Carine Risley [00:03:39] A lot of private companies have moved in this direction and there's a smattering of public agencies across the country that are looking at doing this. We did feel some reservations, but when we took it to the executive level, everyone was excited about it. In fact, everyone wanted to participate in the pilot and we weren't able to accommodate all the department heads who wanted to participate. The same thing with our board. They were just delighted. They felt like it's moving the organization forward, and really, our highest expenses are our employees. Trying to do something that's going to positively influence employee growth is something that they really wanted us to see and pursue.

Donna George [00:04:22] I'm not sure if there's been an obvious community reaction to this innovation aside from the fact that when the community walks in to the San Mateo Library the employees are grinning like crazy about this change. What kind of feedback have you seen, either from the community or from your staff?

Laura Liang [00:04:40] From our staff there's a lot more positive reactions than when we first tried to implement it. There were some reservations and hesitations as to how it would work. But over time our staff have really benefited from these weekly check-ins, we are more in touch with what's happening at that moment and I see a lot of growth with our staff. Some of our staff, one in particular, was incredibly shy, and she was really reserved, but after these weekly check-ins, giving her the support that she needed, she started coming to me with ideas about what programs she could bring to the library. She has a creative arts background and I would have never thought of asking her what she wanted to bring in terms of creative arts programing, and she brought up the idea that maybe she could run a paint night for the library. She told me she notices that there's a couple of programs that are very similar. She'd love to observe them and then love to bring her own ideas to the library. I was like, "Oh my goodness, of course! Let me offer you that kind of support. I'm glad we were able to check-in. Let's follow up with that, let's set those goals, and put this into place."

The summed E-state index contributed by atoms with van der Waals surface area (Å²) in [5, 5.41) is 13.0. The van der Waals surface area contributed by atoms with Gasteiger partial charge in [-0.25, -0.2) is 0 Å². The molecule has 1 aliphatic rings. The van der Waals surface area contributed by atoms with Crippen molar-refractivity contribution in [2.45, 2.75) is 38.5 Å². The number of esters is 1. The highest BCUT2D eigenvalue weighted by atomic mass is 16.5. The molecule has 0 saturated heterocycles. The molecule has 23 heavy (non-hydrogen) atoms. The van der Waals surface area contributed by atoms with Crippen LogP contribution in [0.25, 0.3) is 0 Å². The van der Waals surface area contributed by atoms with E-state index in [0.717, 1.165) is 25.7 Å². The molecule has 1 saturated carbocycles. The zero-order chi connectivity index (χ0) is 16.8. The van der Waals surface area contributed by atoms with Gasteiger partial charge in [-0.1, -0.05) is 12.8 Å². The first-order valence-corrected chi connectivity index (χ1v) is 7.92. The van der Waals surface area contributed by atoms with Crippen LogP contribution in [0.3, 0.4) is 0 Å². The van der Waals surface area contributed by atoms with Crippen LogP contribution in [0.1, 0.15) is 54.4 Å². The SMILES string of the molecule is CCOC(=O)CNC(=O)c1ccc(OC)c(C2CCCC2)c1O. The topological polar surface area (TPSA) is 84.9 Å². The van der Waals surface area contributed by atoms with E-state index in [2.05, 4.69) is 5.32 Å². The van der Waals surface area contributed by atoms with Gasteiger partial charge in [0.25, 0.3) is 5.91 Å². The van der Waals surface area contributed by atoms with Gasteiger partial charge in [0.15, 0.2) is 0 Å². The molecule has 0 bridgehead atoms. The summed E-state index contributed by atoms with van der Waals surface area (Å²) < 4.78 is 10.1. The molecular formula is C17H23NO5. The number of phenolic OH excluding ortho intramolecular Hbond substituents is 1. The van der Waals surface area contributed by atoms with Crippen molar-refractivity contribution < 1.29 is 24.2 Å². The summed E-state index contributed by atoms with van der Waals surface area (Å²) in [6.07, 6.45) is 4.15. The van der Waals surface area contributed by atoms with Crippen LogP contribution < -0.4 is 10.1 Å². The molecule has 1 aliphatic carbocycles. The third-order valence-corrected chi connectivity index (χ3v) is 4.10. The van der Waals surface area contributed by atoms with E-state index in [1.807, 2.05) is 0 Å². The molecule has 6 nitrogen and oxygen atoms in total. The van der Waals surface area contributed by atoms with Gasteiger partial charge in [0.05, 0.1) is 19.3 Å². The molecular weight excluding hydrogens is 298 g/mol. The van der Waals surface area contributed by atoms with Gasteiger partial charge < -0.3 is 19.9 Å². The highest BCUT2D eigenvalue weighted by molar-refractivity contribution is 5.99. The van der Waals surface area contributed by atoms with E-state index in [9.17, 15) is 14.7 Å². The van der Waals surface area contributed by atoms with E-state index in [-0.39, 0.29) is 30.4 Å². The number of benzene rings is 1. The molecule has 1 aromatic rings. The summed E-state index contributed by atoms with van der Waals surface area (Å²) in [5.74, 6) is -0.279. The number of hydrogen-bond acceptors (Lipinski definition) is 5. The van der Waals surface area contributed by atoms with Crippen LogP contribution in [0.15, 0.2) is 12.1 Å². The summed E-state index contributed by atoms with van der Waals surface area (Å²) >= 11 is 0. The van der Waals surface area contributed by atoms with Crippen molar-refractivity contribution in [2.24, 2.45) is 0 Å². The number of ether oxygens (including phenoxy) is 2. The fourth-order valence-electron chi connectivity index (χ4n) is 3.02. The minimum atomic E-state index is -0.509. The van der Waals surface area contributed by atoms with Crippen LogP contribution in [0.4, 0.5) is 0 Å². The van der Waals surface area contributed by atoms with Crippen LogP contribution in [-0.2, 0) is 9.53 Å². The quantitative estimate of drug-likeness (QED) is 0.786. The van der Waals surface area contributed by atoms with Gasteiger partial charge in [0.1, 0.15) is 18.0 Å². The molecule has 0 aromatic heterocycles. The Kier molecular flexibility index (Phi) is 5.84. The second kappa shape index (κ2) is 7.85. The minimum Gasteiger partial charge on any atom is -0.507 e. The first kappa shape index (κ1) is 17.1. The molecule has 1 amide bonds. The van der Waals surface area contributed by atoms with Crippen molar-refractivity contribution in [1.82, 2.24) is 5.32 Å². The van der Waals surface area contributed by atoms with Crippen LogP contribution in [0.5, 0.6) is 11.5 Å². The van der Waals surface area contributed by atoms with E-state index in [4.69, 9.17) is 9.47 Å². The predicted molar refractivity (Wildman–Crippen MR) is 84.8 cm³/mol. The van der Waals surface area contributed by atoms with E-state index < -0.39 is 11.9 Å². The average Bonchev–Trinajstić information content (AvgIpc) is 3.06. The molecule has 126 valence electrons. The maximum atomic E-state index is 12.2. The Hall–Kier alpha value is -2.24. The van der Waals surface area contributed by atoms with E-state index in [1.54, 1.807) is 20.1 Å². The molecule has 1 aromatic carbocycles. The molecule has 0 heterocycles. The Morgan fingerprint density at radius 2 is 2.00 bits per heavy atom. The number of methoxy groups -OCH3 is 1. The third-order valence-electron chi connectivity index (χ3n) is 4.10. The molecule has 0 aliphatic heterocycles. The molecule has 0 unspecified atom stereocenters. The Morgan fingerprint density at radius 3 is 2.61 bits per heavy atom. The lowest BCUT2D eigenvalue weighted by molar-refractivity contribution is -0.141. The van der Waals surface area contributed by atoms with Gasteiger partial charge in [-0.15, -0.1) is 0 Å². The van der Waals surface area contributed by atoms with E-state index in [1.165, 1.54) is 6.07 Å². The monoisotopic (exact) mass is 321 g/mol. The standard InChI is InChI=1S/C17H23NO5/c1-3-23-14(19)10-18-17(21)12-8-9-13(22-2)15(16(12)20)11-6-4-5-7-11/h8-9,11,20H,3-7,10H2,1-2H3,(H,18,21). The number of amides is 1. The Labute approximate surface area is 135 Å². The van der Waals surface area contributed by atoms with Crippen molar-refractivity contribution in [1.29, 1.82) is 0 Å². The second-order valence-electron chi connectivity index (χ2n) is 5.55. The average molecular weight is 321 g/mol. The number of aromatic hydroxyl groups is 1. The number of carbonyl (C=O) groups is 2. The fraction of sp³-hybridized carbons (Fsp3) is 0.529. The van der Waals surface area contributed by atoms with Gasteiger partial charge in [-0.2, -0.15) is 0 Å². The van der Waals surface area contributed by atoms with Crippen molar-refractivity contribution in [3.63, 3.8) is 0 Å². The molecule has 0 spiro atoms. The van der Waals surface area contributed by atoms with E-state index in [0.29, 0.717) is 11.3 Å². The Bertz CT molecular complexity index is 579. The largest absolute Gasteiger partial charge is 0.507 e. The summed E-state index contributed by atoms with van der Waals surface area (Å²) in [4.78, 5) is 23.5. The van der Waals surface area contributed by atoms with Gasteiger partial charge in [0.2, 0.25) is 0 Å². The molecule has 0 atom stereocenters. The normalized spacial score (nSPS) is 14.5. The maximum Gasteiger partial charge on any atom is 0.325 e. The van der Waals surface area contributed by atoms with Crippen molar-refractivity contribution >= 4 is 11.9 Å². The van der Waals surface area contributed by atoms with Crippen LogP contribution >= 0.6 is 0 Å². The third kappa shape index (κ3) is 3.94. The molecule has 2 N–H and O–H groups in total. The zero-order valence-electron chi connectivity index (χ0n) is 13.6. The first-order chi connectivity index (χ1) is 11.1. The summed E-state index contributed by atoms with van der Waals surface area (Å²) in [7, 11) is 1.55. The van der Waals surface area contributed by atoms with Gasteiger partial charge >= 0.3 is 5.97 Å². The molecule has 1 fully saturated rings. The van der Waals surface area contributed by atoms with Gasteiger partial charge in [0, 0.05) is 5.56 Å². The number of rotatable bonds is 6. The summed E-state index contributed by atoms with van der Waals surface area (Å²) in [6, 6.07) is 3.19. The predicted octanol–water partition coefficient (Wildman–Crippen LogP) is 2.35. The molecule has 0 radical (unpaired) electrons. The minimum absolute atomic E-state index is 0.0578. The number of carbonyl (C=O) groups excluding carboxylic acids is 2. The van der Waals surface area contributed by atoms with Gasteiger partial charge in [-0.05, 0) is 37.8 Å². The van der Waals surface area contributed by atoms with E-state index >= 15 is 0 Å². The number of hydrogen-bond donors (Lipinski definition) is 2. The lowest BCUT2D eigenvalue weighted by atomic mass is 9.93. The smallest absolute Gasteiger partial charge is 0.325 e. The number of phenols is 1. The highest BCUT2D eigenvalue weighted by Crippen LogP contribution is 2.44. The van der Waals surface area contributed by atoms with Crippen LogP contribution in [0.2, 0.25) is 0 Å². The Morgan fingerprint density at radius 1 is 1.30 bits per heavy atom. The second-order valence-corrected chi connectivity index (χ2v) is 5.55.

Jim Heuer [00:05:53] You know those are the success stories that I read about in behavioral management books all the time. That's so cool that you guys are seeing that. Time element though, you mentioned you have quite a few people that report to you, so setting aside 15 minutes every week, did you find that to be hard? Was that...

Carine Risley [00:06:11] It took a little bit of getting used to. We were in such a routine of doing monthly one-on-one check-ins, and then it was like this breakdown of 15 minute check-ins. Really it's the same amount of time that I'm giving them but in the 15 minutes I feel like we're getting more because they're not feeling rushed to have to cover everything in a month to give to me. Once we got into the routine, in the beginning it was like 30 minutes, 45 minutes, but then we started getting used to the routine of doing that weekly 15-minute check-in, and now it's been so much easier to get that into place. I set those meetings every Monday with the same employee and the same staff, or every Tuesday at the same time, so they know, "All right, I can check in with Laura very quickly at this time. I don't have to worry about waiting until the end of the month to figure everything out and have that sort of talk about what programs I want to bring." It's actually worked out better.

Jim Heuer [00:07:11] There's an immediate feedback loop for you working with the folks on your team then, right?

Carine Risley [00:07:16] A lot of what we're trying to do is coach and mentor our staff into more forward-thinking practices. So, instead of waiting for feedback, they're asking for it now. I do the same with them. I ask them for feedback on what they think we should be working on, and what we can do better. But I think it's this great practice that will really help us change the culture in which we work and really shift our mindsets.